Seeking rhetorical validity in fear appeal research: An application of rhetorical theory

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College of Business


A significant focus of behavioral security research has been on understanding employees’ motives for protecting sensitive assets. To date, theorizing efforts in this space have focused on appraisal processes and nomological models that are designed to capture the responses to the security threats articulated within fear appeals. Because fear appeals are persuasive messages used to generate a sense of urgency about a specific threat that influences protective information security behaviors, they are an important focus in behavioral security research. However, we suggest that theoretical guidance is needed to facilitate further research in this area. We argue that ultimately, fear appeals are treatments intended to serve as catalysts of behavioral change. Therefore, fear appeals should have rhetorical validity, which is a specialized form of ecological validity in which contextualization has been included to ensure that the language embedded in the stimulus is consistent with the threat environment and the expectations of its audience. The rhetorical validity of a fear appeal should account for its exigence, the audience, and any constraints that shape the presentation and reception of the discourse. Using the illustrative example of a well-known behavioral security theory, protection motivation theory, this study provides a framework for behavioral security scholars in designing fear appeals that have rhetorical validity.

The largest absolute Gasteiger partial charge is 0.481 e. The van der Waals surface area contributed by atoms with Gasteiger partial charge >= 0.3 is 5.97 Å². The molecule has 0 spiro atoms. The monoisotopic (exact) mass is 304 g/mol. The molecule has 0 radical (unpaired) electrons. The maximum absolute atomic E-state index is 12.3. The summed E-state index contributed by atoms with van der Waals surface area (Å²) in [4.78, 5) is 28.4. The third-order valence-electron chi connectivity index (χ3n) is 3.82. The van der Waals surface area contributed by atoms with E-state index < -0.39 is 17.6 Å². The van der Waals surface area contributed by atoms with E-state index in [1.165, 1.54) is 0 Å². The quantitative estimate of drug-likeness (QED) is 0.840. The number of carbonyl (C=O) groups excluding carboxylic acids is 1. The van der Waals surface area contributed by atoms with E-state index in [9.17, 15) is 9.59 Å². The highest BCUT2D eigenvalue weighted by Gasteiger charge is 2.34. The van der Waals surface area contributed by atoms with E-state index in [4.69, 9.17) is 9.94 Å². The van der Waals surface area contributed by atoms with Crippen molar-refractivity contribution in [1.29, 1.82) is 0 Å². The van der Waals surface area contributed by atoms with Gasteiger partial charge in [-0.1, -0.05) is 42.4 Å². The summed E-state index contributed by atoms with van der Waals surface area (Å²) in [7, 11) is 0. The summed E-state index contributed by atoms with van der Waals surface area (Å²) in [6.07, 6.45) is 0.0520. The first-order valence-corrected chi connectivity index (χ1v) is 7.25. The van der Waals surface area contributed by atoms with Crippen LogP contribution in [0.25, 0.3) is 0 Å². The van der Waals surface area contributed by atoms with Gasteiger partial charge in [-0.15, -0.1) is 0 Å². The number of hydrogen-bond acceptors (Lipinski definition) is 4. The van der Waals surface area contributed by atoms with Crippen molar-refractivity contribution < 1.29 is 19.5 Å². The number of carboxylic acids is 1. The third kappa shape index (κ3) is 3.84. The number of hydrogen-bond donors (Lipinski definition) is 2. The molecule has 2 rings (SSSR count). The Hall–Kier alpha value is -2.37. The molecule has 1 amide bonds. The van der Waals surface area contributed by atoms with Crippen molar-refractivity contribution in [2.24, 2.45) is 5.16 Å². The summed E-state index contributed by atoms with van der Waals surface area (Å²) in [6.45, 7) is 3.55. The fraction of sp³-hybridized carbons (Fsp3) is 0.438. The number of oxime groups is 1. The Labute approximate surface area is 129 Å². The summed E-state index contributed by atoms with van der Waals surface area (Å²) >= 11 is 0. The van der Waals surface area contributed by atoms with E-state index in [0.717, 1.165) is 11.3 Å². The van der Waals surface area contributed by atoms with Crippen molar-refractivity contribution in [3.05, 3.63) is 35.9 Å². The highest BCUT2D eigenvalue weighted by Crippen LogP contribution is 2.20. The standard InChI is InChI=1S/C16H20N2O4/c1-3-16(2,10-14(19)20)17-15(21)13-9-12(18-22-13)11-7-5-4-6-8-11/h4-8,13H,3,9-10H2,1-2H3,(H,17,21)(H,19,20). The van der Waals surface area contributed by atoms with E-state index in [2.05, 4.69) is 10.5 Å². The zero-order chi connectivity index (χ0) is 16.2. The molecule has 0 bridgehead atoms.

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Computers and Security